Whether you call it a shopping cart, a basket or a bag, the process of completing a purchase on your site has to be as simple and pleasant as you can make it. And you MUST offer the assurances your customers need to reduce their security concerns.
1. Let customers know where they are in the process. Number the steps in the checkout process, and clearly label the task for every step. Allow shoppers to review what they did in previous steps and return to the current step if they do go back.
2. Include a link to the product detail page. Shoppers may want to make sure they selected the right item before they
complete their purchase. They shouldn’t have to navigate using their “BACK” button.
3. Add pictures in the shopping cart.
Including a thumbnail image of the product within the shopping cart has been shown to increase the conversion rate by as much as 10 percent.
4. Make the next step obvious.
Include prominent “Next Step” buttons on every checkout page. Be sure that the button you want shoppers to click on is the most obvious item on the page.
5. Make changes easy.
It should be simple for shoppers to change the quantity or delete items from their shopping cart.
6. Keep it friendly.
If information is missing or incorrect, provide an error message that helps the shopper understand the problem and how to correct it. But never blame him for making a mistake.
7. Reassure your customers.
Shoppers’ concerns increase during the checkout process. If they have a problem with the checkout or feel uncomfortable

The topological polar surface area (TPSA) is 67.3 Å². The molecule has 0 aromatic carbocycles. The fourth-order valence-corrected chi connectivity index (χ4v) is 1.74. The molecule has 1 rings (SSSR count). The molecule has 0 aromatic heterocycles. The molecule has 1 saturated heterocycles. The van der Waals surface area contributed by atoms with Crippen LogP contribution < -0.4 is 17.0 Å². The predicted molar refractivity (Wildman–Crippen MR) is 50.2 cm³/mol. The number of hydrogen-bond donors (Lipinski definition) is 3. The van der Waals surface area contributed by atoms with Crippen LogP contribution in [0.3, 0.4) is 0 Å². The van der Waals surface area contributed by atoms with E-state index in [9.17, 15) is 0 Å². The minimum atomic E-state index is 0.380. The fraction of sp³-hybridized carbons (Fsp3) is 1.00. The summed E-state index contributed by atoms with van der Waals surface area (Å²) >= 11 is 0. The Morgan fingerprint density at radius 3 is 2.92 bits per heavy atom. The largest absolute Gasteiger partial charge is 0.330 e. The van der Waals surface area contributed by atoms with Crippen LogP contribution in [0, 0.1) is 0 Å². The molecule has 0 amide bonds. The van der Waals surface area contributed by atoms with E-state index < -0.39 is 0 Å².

using their credit card online, display your toll-free phone number so they can still complete their purchase. Link to
warranties, shipping costs, and return policies.
A clear summary of your privacy practices also reassures shoppers. Nobody reads or understands those endless legal policies, so if you need a legal document, link to it from the summary.
8. Don’t ask for information that’s not necessary. Make the checkout process as brief as possible. If you do request
non-essential information make sure that required fields are clearly marked and placed at the top of the page.
9. Include third-party reinforcement.
Truste, Verisign, Better Business Bureau and credit card logos help customers feel more secure, as do “real” testimonials.
10. Use an exit survey.
If a shopper abandons the checkout process, offer an incentive to complete an exit survey. She may tell you why
she didn’t complete her purchase— very valuable information!
About the Author
Barry Harrison is the author of “REDiTIPS”
eMarketing Newsletter and a partner in Resolve Digital,
Web Strategies for the Real World.
Visit his site at http://www.resolvedigital.com or
Written by: Barry Harrison